5. H. Craig Bradley | April 24, 2013

    Apple will have a 4% dividend next year, same as Intel. That's pretty good in a low interest rate environment, provided the stock can stablize.

  6. H. Craig Bradley | April 24, 2013

    SOUR GRAPES AND DROIDS

    One analyst recently described the I-Phone as a "premium" (sic. luxury) smartphone which a high-end customer buys as another part of their lifestyle. This is similar to a rich person who buys a Ferrari instead of just a BMW or Lexis. Its a step up above the crowd. Its even an "upper class cellphone"

    Time has shown that very high-end products can command a premium because they have loyal customers with financial staying power. The economy could tank and these high-end customers would still have "disposable" income. For them, the economy does not matter. The national debt is irrelevent. Politicans can be bought, if needed. Everyone else must "take what they can get". The rest of us must buy what we or our business can either justify (on-budget) or afford. In phones that would be a DROID, not an Apple.

  7. H. Craig Bradley | April 24, 2013

    BOYS AND TOYS

    Droid is for plebians, in contrast, Apple I-phones ( a premium product) are intended for the very wealthy who also own a number of other "toys", such as a Ferrari. Ha! Ha! Ha!

  8. H. Craig Bradley | April 24, 2013

    Did "mini-options" play into Apple's decline from $466/share since their release on March 18, 2013?

  9. Roger from MA | April 24, 2013

    IT people often don't like Macs because it threatens their job security. :-)
    Apples users' experience is so much better, as they (Apple) control both the hardware and software. It just works. And free support is readily available in person.

    Online retailers (which I am one of many) will tell you iPhone users spend more on average than other smartphone users on their orders.

    Apple is on sale and is raising the dividend. I'm liking it more and more!

    Cheers!

  10. H. Craig Bradley | April 24, 2013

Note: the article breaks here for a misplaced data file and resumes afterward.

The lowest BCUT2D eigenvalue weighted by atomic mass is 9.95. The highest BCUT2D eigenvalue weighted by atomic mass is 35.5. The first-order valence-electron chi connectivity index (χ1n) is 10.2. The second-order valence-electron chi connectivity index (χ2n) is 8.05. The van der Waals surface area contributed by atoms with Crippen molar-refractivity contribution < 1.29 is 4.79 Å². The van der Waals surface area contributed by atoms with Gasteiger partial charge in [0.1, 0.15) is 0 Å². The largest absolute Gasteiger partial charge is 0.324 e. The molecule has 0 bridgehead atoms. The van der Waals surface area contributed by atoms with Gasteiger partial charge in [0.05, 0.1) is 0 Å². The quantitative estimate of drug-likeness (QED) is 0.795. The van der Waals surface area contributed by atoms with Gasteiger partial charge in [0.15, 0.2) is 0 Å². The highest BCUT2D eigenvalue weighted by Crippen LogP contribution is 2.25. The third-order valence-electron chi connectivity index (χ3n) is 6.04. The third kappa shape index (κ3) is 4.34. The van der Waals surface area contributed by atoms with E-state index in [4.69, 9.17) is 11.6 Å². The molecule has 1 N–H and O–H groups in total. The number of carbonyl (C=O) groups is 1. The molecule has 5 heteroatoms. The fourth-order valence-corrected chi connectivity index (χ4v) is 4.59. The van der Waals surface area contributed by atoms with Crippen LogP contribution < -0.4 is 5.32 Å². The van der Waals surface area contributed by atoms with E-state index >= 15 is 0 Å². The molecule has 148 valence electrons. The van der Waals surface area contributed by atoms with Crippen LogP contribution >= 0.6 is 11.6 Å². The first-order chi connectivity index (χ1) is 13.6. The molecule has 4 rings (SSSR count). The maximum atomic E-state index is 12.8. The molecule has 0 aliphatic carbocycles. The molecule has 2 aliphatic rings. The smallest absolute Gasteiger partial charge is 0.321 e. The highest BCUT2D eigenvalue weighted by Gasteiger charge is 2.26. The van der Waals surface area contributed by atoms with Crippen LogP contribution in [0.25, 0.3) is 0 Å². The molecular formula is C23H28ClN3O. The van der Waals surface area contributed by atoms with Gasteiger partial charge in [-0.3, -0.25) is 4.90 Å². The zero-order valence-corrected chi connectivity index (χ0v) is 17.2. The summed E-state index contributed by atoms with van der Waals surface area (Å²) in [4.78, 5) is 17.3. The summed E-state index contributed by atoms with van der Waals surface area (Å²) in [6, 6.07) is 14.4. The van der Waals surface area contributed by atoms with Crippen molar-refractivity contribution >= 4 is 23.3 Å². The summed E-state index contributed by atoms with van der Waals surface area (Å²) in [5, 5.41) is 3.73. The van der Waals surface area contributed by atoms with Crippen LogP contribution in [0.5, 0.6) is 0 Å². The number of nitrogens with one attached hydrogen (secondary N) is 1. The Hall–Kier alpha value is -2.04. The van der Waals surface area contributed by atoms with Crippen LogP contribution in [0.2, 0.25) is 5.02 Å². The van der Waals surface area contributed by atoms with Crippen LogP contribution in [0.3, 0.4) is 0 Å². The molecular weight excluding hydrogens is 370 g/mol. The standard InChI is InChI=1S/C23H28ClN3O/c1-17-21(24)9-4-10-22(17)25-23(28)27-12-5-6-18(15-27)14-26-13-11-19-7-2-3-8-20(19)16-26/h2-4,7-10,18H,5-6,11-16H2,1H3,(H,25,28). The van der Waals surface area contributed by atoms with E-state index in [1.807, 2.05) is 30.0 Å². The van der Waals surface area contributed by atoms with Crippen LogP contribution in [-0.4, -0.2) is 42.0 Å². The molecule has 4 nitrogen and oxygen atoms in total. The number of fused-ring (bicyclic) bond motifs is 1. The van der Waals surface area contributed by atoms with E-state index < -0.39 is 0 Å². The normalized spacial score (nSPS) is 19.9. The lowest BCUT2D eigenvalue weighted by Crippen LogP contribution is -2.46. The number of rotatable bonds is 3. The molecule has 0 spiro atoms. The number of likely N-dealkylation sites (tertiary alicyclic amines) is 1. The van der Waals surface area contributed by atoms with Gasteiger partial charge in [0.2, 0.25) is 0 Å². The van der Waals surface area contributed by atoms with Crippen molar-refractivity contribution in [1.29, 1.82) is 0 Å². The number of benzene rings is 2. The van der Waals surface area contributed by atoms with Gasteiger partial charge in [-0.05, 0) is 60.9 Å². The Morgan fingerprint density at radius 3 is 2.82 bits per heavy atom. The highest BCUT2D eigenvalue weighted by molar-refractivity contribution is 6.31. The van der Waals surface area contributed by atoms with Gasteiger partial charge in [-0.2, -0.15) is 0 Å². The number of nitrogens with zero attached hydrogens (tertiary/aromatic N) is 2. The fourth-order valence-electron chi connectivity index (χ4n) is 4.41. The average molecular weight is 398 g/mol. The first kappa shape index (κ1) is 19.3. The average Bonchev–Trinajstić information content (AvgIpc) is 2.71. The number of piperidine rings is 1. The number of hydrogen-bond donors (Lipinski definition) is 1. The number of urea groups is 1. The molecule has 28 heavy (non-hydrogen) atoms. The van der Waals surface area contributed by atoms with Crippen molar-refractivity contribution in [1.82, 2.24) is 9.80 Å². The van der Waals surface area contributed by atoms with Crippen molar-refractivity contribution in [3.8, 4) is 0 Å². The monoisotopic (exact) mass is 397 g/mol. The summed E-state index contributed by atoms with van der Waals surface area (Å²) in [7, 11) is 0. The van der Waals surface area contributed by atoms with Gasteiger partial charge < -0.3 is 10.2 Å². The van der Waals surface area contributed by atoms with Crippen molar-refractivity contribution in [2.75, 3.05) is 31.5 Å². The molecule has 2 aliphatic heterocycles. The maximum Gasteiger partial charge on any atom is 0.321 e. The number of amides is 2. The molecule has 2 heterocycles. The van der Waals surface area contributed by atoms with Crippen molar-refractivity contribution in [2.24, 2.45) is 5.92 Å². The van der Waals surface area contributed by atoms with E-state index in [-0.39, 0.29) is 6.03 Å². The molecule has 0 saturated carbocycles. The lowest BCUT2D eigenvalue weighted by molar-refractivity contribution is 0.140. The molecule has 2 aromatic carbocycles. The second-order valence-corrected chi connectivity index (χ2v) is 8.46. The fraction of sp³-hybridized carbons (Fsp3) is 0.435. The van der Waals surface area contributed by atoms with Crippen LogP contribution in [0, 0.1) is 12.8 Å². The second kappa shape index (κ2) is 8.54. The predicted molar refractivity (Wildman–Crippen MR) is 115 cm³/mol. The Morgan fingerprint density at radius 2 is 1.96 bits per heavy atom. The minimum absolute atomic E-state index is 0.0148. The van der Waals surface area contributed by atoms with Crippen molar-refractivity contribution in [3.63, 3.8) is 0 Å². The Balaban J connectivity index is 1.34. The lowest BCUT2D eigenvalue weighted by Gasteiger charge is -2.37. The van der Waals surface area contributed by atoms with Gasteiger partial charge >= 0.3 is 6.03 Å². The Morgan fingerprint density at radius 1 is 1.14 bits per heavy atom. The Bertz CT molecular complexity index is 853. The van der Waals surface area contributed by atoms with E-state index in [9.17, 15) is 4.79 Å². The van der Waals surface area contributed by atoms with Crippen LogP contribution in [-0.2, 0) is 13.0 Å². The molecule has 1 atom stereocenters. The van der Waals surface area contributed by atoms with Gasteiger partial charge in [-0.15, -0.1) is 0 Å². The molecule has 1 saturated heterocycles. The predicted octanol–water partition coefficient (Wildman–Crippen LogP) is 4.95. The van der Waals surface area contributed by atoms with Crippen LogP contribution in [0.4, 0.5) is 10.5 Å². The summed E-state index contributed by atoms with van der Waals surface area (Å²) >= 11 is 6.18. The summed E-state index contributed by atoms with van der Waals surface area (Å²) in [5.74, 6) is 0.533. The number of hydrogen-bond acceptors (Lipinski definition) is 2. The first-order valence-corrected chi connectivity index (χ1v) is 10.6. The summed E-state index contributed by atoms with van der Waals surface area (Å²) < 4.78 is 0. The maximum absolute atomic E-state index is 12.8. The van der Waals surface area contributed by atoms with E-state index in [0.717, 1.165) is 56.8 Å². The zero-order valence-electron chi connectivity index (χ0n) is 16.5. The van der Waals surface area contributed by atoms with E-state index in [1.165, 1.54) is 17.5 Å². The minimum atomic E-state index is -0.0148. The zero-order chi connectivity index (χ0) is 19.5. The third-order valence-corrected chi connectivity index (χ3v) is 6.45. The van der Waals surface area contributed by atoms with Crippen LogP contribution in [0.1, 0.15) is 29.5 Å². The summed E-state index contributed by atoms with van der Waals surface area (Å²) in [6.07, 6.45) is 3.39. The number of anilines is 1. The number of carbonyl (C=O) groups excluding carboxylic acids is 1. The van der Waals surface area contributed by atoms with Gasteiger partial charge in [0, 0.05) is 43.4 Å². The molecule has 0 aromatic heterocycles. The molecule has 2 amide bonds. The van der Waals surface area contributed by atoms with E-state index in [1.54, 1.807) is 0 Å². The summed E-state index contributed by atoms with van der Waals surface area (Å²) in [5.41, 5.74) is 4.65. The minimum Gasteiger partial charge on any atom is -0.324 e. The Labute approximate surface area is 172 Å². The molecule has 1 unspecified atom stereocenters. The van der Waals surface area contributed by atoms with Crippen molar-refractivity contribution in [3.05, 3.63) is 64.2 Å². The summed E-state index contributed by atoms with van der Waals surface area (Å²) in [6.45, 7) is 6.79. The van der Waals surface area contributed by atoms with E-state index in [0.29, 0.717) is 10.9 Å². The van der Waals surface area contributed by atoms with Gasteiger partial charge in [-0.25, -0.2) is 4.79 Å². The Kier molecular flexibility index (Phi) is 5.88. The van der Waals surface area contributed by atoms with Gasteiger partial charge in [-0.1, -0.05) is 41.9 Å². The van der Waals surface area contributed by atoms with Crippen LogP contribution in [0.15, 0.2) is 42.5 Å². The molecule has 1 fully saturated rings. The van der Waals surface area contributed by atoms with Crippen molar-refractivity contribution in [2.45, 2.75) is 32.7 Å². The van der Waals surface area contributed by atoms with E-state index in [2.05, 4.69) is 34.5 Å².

INVESTORS AND THE MARKET HAVE A 'HARD-ON' AGAINST APPLE

    You guys at moneymorning.com have absolutely NO IDEA what Apple is up to whatsoever. No idea about the future and your statements are so obviously hedged, as well. "Nothing fresh any time soon" ( Until this coming Fall, that is, according to CEO Tim Cook). The markets currently doubt whether Apple really does have something new up its sleeve.

    The stock still has the potential to surprise to the upside in the intermediate term, but definately not in the short term and probably not in the long term either. So, today its a 'hold', later in the year, maybe a "Buy" again, and sometime in the future back to a "sell" once more. Seems like the market sold plenty while the analysts simply "held" on to their old ratings. Try market timing that!

    The credit ratings agencies (S&P) will not give Apple's pending debt issue a AAA rating because of these "earnings swings". The stock is simply too erratic and volatile for investors or bond rating agencies to get their arms around it. The uncertainty with Apple is so uncomfortable that it is penalized by the marketplace and no longer is afforded the benefit of the doubt going forward, especially without its leader, the late Steve Jobs.

    Apple has traditionally viewed China as a cheap place to manufacture I-Phones and other hardware, not as a high-value market. That may be the biggest change of all.